How long is your language?

How long is your language? Help for translations on HowToWriteBetter.netIf you ever have to write website or other text in English that is to be translated into other languages – then either fitted into a text grid, or if it’s a video narration, recorded to picture, you’ll know just what a terrible nightmare it can be.

That’s due to the fact that languages take different amounts of space and time to say the same thing. If you know what those differences are, however, you can plan around them at an early stage so you minimize the discrepancies.

So your diligent writing friend here decided to do a little research to find out exactly how much longer or shorter than English some of the world’s main languages are, so when this issue arises in our business lives we will all have a handy guide to refer to.

All I found via my trusty Google was endless vague approximations in blog posts and websites, often vigorously argued against in the comments. After an hour or two I was no further forward. Frustration flourished. The dogs and cats left the office and hid upstairs. Mommy was swearing again.

If you want something done properly, do it yourself.

Right, I said through gritted jacket crowns: I will conduct my own study using the wonder tools of the internet, a calculator, and several cups of strong coffee.

For my research sample I took randomly a 297 character paragraph from one of my other articles, as follows…

Given that events in your business – and those of your customers – are likely to be changing as rapidly as everything else, there shouldn’t be a problem for you to find enough material. If you should find yourself short of ideas, look beyond your own immediate business and examine related issues. 

Not a long piece but enough to give us a fairly realistic indication. I have included the “plus” or “minus” number of characters (including spaces) for all 48 languages, but for those written in highly disparate writing systems and script I haven’t calculated the percentages as I don’t think they would reflect the differences accurately. (Please correct me if I’m wrong here…)

Bear in mind that this is applicable mainly to the written word rather than the spoken word, as some languages vary in how quickly or slowly they are spoken. However given that the word counts roughly tallied with the character counts when I did the calculations, we can assume that these figures are a reasonable estimate for audio and video scripts, too.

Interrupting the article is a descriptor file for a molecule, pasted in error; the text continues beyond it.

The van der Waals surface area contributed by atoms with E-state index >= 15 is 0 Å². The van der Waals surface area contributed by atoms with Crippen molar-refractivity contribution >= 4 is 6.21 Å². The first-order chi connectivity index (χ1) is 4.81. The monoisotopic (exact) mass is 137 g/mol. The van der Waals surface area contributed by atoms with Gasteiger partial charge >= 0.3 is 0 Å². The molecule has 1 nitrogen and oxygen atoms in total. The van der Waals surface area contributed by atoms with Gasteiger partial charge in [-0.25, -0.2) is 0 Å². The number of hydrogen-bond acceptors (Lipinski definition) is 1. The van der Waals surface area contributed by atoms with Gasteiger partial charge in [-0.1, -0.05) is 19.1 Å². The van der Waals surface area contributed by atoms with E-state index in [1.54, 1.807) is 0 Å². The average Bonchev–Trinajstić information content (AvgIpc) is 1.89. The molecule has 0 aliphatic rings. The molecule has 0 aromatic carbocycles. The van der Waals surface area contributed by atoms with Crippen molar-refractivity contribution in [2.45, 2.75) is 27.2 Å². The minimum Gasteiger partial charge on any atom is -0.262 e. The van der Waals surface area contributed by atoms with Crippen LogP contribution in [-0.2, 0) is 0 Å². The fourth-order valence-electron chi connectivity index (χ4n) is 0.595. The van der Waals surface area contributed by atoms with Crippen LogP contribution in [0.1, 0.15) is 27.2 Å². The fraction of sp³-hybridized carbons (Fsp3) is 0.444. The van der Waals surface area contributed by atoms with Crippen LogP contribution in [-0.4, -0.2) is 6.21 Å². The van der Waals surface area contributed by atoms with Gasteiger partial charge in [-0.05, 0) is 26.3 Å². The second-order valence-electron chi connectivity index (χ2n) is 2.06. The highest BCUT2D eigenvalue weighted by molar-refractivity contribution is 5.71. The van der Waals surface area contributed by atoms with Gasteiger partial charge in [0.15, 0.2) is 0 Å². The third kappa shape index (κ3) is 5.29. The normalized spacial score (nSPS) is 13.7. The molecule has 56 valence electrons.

Languages longer than English, in descending order

French (+96) 33 percent longer

Filipino (+85) 32 percent longer

Albanian (+61)  21 percent longer

Greek (+60) 20 percent longer

Malay (+56) 19 percent longer

Romanian (+45) 15 percent longer

Polish (+44) 15 percent longer

Indonesian (+36) 12 percent longer

Swahili (+33) 11 percent longer

Welsh (+33) 11 percent longer

Bulgarian (+30) 10 percent longer

Portuguese (+27) 9 percent longer

Belarusian (+23) 8 percent longer

Catalan (+23) 8 percent longer

Italian (+22) 8 percent longer

Maltese (+21) 7 percent longer

Macedonian (+19) 6 percent longer

Russian (+18) 6 percent longer

Spanish (+15) 5 percent longer

Afrikaans (+13) 4 percent longer

Latvian (+11) 3 percent longer

German (+9) 3 percent longer

Vietnamese (+8) 3 percent longer

Languages shorter than English, in descending order

Hungarian (-56) 23 percent shorter

Turkish (-50) 20 percent shorter

Estonian (-35) 13 percent shorter

Dutch (-26) 10 percent shorter

Finnish (-22) 8 percent shorter

Slovak (-21) 8 percent shorter

Lithuanian (-19) 7 percent shorter

Czech (-16) 6 percent shorter

Croatian (-15) 5 percent shorter

Serbian (-15) 5 percent shorter

Norwegian (-12) 4 percent shorter

Languages roughly the same length as English

Danish (+2)

Swedish (+2)

Icelandic (+1)

Slovenian (-1)

Ukranian (-7)

Languages written in script

Arabic (-69*)

Chinese (-207*)

Hebrew (-75*)

Hindi (-5*)

Japanese (-154*)

Korean (-165*)

Persian (-46*)

Thai (+5*)

Yiddish (+23*)

Well, there you go. Not exactly scientific but it gives us a reasonable idea. And I quite enjoyed putting this together…I really must get out more! (Hope you find it useful, anyway.)

photo credit: woodleywonderworks via photopin cc

Comments

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Thoughts

  1. Here in Canada every label and the ingredients in foodstuff must be printed in our two official languages – French and English – and French takes (as you calculated) 33% more space. That’s one of the reasons given for not selling into Canada (besides our small population – smile).

  2. It’s funny Trudy … after reading your comment I looked at a container of acetaminophen (paracetamol) on my desk that I bought in Canada in September, and decided to measure the two language versions of the dosage information. Obviously they were both in the same type font and size.

    The English language version was just under 5.5 centimetres long, and the French language version was just over 7 centimetres … about 30 percent longer than the English!

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